Subjection in minor affairs breaks out every day and is felt by the whole community indiscriminately. It does not drive men to resistance, but it crosses them at every turn, till they are led to surrender the exercise of their own will. Thus their spirit is gradually broken and their character enervated; whereas that obedience which is exacted on a few important but rare occasions only exhibits servitude at certain intervals and throws the burden of it upon a small number of men. It is in vain to summon a people who have been rendered so dependent on the central power to choose from time to time the representatives of that power; this rare and brief exercise of their free choice, however important it may be, will not prevent them from gradually losing the faculties of thinking, feeling, and acting for themselves, and thus gradually falling below the level of humanity.

I add that they will soon become incapable of exercising the great and only privilege which remains to them. The democratic nations that have introduced freedom into their political constitution at the very time when they were augmenting the despotism of their administrative constitution have been led into strange paradoxes. To manage those minor affairs in which good sense is all that is wanted, the people are held to be unequal to the task; but when the government of the country is at stake, the people are invested with immense powers; they are alternately made the play things of their ruler, and his masters, more than kings and less than men. After having exhausted all the different modes of election without finding one to suit their purpose, they are still amazed and still bent on seeking further; as if the evil they notice did not originate in the constitution of the country far more than in that of the electoral body.

It is indeed difficult to conceive how men who have entirely given up the habit of self-government should succeed in making a proper choice of those by whom they are to be governed; and no one will ever believe that a liberal, wise, and energetic government can spring from the suffrages of a subservient people.

A constitution, republican in its head and ultra-monarchical in all its other parts, has always appeared to me to be a short-lived monster. The vices of rulers and the ineptitude of the people would speedily bring about its ruin; and the nation, weary of its representatives and of itself, would create freer institutions or soon return to stretch itself at the feet of a single master. [from “Democracy in America,” Chapter VI: ‘What Sort of Despotism Democratic Nations Have to Fear,’ cited by Saul Alinsky in  “Reveille For Radicals,” pp 44-45. For a contemporary discussion of democracy and its subversive nature, see : « 50 ans de démocratie locale : Comment la participation citoyenne s'est laissée endormir, pourquoi elle doit reprendre le combat » by Adrien Roux, et al.]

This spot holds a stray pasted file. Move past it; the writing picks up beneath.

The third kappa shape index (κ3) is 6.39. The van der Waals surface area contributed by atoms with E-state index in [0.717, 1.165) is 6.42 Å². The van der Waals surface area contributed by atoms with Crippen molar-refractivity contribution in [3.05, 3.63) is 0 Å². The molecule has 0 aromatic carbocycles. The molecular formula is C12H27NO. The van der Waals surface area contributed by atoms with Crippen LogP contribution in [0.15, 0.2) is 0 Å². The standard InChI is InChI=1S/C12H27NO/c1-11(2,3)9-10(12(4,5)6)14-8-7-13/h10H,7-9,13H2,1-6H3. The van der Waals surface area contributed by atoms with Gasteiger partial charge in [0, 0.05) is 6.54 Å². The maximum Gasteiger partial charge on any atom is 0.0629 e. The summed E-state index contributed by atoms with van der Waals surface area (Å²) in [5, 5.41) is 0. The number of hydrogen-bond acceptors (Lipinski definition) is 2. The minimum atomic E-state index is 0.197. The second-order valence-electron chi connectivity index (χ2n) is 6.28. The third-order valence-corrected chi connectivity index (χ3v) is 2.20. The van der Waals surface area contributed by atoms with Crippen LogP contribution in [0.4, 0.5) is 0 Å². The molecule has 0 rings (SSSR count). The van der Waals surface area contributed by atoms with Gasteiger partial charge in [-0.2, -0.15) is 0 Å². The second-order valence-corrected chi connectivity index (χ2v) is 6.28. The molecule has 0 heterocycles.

We will examine these historic issues and more during the two days of discussions on the University of Grenoble campus in mid-April, and our intention is to test the propositions stated above against the real experiences of knowledgeable “students” of community organizing, in an effort to locate the necessary preconditions for true democratic participation for the realization of progressive social reforms.

 

Discussion 37 Comments

  • Margaux Rouchet 1st Apr 2013

    I wish I could attend... Is there any chance that someone will do the transcript of the conference? Thank you in advance

    • Francis FEELEY 4th Apr 2013

      answer not registered

    • Francis FEELEY 5th Apr 2013

      Well Margaux,
      We wish you could join us too. The entire conference will be filmed and posted on You Tube, as we have done in the past.
      F. Feeley

  • Peter Lach-Newinsky 2nd Apr 2013

    "It is indeed difficult to conceive how men who have entirely given up the habit of self-government should succeed in making a proper choice of those by whom they are to be governed; and no one will ever believe that a liberal, wise, and energetic government can spring from the suffrages of a subservient people."

    This de Tocqueville quote above seems to me to be central to our contemporary predicaments as libertarian socialists/anarchists. IMO that's why IOPS should be focussed on looking at, linking and supporting grassroots movements all over the world expressing autonomy and anti-authoritarian self-organizing, i.e. the practical overcoming of ingrained subservience and beliefs in leaders, parties, elections, the state etc (beliefs that some in IOPS strangely seem to share despite IOPS' declared commitments to self-management and anti-authoritarianism).

    Sounds like a great conference, so congratulations on the idea of organizing it.

    • Francis FEELEY 4th Apr 2013

      answer not registered

    • Francis FEELEY 5th Apr 2013

      Thanks for your kind words, Peter. Wish you could join us.